WNBA finals: Everything you need to know about Las Vegas Aces vs Seattle Storm
Will league MVP A'ja Wilson round off her season in style, or can Sue Bird and Breanna Stewart claim yet another championship for the Storm?
It does not get much better than the 2020 WNBA Finals.
The top two teams in the shortened regular season - the Las Vegas Aces and the Seattle Storm - have made it through to the best-of-five championship series which begins on Friday (2 October).
Led by league MVP A'ja Wilson, the Aces are seeking their first WNBA crown while the Storm are aiming for a fourth title.
Experience is most definitely on Seattle's side with four-time Olympic basketball gold medallist Sue Bird on all three of their previous championship teams, and Breanna Stewart taking NBA MVP and Finals MVP honours in 2018.
The Aces did beat the Storm twice in the regular season, and will look to draw upon that when the Finals start in the 'Wubble' in Bradenton, Florida.
Wilson aims to cap stellar season
The Las Vegas Aces are in their first WNBA Finals since the franchise moved from San Antonio in 2018.
Led by Becky Hammon, now an assistant coach with the NBA's San Antonio Spurs, the San Antonio Silver Stars went down in the 2008 Finals to the Detroit Shock.
Last year, the Aces reached the semi-finals where they went out to eventual winners the Washington Mystics.
This season they have gone one better, a feat made all the more remarkable by the absence of Liz Cambage.
The prolific Australian centre, who scored more points than anyone else at Rio 2016, was granted a medical exemption for the campaign having fallen ill while playing in China and been deemed 'high-risk' by Aces doctors in June.
Cambage has since returned to Australia's WNBL.
A'ja Wilson has certainly stepped up in her absence, averaging 20.5 points, 8.5 rebounds and a league-leading 2.0 blocks per game to lead the Aces to the Finals.
Wilson's efforts saw her named WNBA MVP for the first time, two years after she won the Rookie of the Year award.
But the 24-year-old has been as big a presence off the court as on it.
She has been a vocal advocate for Black Lives Matter, the movement which has been very much part of this unique WNBA season.
Players continue to wear jerseys bearing the name Breonna Taylor on the back, in memory of the black woman shot dead by police in her own home in Louisville, Kentucky in March.
And Wilson is determined to make her voice be heard.
Wilson has been a towering presence on the court with two-time Olympic champion Angel McCoughtry, in her first year at the Aces after missing all of 2019 with a cruciate knee ligament injury, sinking plenty of buckets.
Meanwhile, Carolyn Swords has done an admirable job filling the void at centre left by Cambage.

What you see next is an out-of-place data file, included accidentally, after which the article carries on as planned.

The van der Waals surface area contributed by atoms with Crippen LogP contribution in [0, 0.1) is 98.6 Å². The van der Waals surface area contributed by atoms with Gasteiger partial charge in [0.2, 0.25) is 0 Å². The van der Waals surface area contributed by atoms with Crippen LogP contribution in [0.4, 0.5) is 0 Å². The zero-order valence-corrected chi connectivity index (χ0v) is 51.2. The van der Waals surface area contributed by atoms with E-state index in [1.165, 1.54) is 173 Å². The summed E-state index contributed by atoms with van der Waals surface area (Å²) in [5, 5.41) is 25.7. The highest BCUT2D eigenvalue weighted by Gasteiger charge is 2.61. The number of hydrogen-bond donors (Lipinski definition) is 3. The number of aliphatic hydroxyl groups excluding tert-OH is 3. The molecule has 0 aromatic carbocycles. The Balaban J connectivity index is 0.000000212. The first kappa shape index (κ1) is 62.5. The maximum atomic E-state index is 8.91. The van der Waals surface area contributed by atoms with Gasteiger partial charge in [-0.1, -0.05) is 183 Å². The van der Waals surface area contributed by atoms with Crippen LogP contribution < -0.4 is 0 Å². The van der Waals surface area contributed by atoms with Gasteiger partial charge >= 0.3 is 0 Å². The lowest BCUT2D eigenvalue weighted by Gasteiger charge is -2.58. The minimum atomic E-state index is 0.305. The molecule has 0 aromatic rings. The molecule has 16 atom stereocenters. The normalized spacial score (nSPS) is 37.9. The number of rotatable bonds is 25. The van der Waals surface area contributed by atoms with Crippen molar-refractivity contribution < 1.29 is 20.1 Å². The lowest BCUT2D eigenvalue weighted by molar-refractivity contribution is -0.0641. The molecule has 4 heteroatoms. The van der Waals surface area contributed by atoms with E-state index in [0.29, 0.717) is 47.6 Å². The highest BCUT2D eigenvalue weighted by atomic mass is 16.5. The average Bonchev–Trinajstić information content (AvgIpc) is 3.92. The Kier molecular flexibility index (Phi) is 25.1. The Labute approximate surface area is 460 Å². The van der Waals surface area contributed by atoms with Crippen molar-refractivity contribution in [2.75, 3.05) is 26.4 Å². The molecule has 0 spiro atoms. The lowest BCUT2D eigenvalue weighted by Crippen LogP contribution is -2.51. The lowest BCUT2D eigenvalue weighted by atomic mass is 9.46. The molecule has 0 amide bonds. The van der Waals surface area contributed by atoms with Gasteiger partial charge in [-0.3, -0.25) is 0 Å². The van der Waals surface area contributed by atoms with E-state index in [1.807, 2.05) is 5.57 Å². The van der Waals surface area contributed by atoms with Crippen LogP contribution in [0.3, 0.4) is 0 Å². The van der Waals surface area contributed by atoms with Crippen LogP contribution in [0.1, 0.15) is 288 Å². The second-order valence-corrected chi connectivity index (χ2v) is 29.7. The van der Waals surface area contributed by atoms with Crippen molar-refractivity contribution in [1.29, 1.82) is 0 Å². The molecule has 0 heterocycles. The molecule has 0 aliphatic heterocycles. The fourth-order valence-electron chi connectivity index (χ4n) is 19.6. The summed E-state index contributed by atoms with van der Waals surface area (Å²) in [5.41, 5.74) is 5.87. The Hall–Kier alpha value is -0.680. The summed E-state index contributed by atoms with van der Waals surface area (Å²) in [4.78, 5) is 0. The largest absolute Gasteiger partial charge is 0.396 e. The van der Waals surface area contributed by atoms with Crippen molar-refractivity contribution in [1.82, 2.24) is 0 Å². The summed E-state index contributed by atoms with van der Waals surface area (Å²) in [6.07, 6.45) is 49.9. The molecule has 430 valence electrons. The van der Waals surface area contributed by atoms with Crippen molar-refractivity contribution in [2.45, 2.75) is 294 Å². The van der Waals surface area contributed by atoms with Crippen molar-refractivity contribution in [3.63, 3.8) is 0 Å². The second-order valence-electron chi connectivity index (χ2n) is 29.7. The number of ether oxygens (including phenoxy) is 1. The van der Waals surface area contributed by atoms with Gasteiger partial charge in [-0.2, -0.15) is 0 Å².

After finishing the regular season with a league-leading 18-4 record, the Aces received a bye through to the semi-finals where they needed to dig deep to come back from 2-1 and beat the Connecticut Sun in Game 5.
Having conceded 30 points in the first quarter and trailed by as many as 16 points, the Las Vegas defence got to work.
Wilson showed nerves of steel from the free throw line in the final period and finished with 23 points, 11 rebounds and three blocks to help complete a 66-63 comeback victory.
The resolve they showed in adversity will stand them in good stead for the Storm who they beat twice in the regular season.
Seattle were without the injured Breanna Stewart in the second encounter with Sue Bird sidelined for both.
Both are now fit and ready to go, and the Aces are without Sixth Woman of the Year Dearica Hamby with a knee injury.
But Wilson hopes the Aces' team spirit will see them through once more.
"We just play for one another. We don't let anyone down. In times we get down we just stand together. We just stand up and we go after it." - A'ja Wilson speaking after reaching the WNBA Finals
Stewart the Storm standard bearer
If Wilson has been the Aces' benchmark for excellence, Breanna Stewart has played the same role for the Storm after a ruptured Achilles tendon forced her to miss the whole of the 2019 campaign.
The pair both won two Player of the Week awards in the Western Conference with Stewart averaging 19.7 points, 8.3 rebounds and 3.6 assists per game in the regular season.
The Rio 2016 gold medal-winning centre was second to Wilson in MVP voting, and has raised her level in the post-season with 23.0 points and 5.7 assists per game in the 3-0 semi-final sweep of the Minnesota Lynx.
With the Aces missing one of their top defenders in Hamby, Stewart could have more opportunity to make her presence felt.
"After sitting out last season and coming back from the Achilles’ injury, I’m happy that I’m able to be on this court. If I miss however many shots? That’s what I miss. But I’m still here and able to shoot them." - Breanna Stewart talking to the New York Times
Like Wilson, Stewart is keen to use her platform off the court.
This week, she has been encouraging people to vote in next month's US Presidential Election.
And she gave this response to the news that one of the three police officers involved in Breonna Taylor's death would be charged and only with a lesser offence of 'wanton endangerment'.
Stewart, who was the MVP at the 2018 FIBA Women's World Cup, is one of eight survivors from the Storm roster that swept Washington 3-0 in the 2018 Finals.
Sue Bird has been on all three Storm championship teams - 2004, 2010 and 2018 - and is back to full fitness after injury restricted her to 11 games in the regular season.
The 39-year-old may be approaching the twilight of her career, but she played a full part in the semi-final series against the Lynx averaging 11.3 points and 7.3 assists per game.
The Storm are missing an important reserve of their own with three-point threat Sami Whitcomb ruled out.
But the presence of Stewart and Bird, and that recent experience of winning the Finals, makes them favourites to claim a fourth WNBA title.